Andrew Stern is the patron saint of all things screen-printed. Stern's Portland based company, Diesel Fuel Prints, has screened stickers (about five million a year) and shirts for almost every single indie band over the past 15 years, with no sign of slowing down. Recent developments include opening a retail store/gallery at 726 SE 10th. Stern took a few minutes away from the ink and screens to answer our questions.
Can you give a brief history of Diesel Fuel and why you relocated here from California?
Diesel Fuel Prints started in 1991 when I couldn't find a job for over six months. Basically I made a sticker printing press and bought a gallon of black ink and went around town (Cotati/Santa Rosa, CA) and tried to scam as much printing business as I could. Soon after that I started doing the "Mean People Suck" sticker—yes, we were the first ones to do that. In 1999 my rent in California was about to double, electricity costs were out of hand, and I had no woman in my life, so I figured it was time to get the hell out of that shithole. I was running a large rush job that needed to be shipped to Portland overnight, so I decided to drive it to the gig myself and check out Portland. Well, it only took a few hours wandering around town to know I would love it here, and six months later I was living and running the shop in town.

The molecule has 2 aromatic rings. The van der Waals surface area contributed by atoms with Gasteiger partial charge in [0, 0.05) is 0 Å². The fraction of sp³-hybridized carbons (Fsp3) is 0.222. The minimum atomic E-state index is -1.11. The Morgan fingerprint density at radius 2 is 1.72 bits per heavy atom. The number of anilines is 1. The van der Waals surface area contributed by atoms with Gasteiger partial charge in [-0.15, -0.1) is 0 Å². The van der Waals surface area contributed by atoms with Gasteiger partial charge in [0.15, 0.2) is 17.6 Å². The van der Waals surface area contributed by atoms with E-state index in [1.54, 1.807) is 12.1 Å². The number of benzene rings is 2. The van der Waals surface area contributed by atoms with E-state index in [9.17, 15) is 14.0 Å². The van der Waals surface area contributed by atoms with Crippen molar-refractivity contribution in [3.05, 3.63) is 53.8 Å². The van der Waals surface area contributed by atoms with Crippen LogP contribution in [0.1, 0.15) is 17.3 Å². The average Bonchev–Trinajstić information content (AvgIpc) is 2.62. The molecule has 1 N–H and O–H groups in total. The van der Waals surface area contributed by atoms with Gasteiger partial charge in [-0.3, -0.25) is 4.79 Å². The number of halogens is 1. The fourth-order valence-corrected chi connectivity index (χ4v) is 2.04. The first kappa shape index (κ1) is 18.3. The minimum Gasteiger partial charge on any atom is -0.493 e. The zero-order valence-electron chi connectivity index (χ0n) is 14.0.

With the extent that indie/punk culture and music have expanded over the past 15 years that Diesel Fuel has been around, is it easier being in business now than when you first started?
It's a bit easier now, mainly because of the internet. Although competition has increased quite a bit, since when we started there was just The Sticker Guy and me. But, honestly, the last four years have been our best, so there must be enough work to go around.
Has there been more pressure for you to provide sweatshop-free options in recent years?
95% of the bands don't give a fuck about anything other than getting the lowest price and the fastest turnaround. Morals, what morals? I thought they got rid of that word in the USA.
As someone who prints a lot of custom screened posters, do you think that show posters have taken on less importance due to many cities having no-posting laws and the internet existing as a cheaper means of advertising?
I started doing the posters because I was sick of dealing with all the stickers stuff and wanted to bring some fun/life back into Diesel Fuel. I do think that flyers/gig posters have taken a backseat recently, mainly because of the no posting laws. But with more and more music going digital and there being no packaging for fans to delight over, they are starving for something to look at and hold. This is what is fueling the resurgence in gig posters right now—whether it be a poster hung on a telephone pole or a poster done solely to sell at the show as a commemorative piece.
Also, can you give some details on the retail store?
The retail store/gallery just opened last week. We are carrying over 300 different screenprinted posters from artists all over the world that Diesel Fuel has published and printed, plus we also have lots of cool toys, shirts, and stickers.
Check out Diesel Fuel Prints at dieselfuelprints.com